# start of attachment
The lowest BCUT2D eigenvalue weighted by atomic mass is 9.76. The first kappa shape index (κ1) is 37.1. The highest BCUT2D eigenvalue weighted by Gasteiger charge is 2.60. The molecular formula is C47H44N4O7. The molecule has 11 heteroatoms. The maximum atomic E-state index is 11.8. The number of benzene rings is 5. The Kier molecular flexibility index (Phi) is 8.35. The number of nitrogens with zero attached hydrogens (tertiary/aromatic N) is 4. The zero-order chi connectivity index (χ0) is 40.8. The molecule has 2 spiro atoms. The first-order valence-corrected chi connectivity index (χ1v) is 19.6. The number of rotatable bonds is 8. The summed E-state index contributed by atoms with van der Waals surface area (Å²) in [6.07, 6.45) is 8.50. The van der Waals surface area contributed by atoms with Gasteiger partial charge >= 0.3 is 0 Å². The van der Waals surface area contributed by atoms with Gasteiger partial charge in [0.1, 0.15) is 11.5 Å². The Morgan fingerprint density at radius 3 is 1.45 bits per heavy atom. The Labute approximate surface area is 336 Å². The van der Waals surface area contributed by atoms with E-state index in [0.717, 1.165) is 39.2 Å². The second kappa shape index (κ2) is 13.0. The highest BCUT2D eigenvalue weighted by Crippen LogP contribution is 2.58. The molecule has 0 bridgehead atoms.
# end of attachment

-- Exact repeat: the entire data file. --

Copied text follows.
The lowest BCUT2D eigenvalue weighted by atomic mass is 9.76. The first kappa shape index (κ1) is 37.1. The highest BCUT2D eigenvalue weighted by Gasteiger charge is 2.60. The molecular formula is C47H44N4O7. The molecule has 11 heteroatoms. The maximum atomic E-state index is 11.8. The number of benzene rings is 5. The Kier molecular flexibility index (Phi) is 8.35. The number of nitrogens with zero attached hydrogens (tertiary/aromatic N) is 4. The zero-order chi connectivity index (χ0) is 40.8. The molecule has 2 spiro atoms. The first-order valence-corrected chi connectivity index (χ1v) is 19.6. The number of rotatable bonds is 8. The summed E-state index contributed by atoms with van der Waals surface area (Å²) in [6.07, 6.45) is 8.50. The van der Waals surface area contributed by atoms with Gasteiger partial charge >= 0.3 is 0 Å². The van der Waals surface area contributed by atoms with Gasteiger partial charge in [0.1, 0.15) is 11.5 Å². The Morgan fingerprint density at radius 3 is 1.45 bits per heavy atom. The Labute approximate surface area is 336 Å². The van der Waals surface area contributed by atoms with E-state index in [0.717, 1.165) is 39.2 Å². The second kappa shape index (κ2) is 13.0. The highest BCUT2D eigenvalue weighted by Crippen LogP contribution is 2.58. The molecule has 0 bridgehead atoms.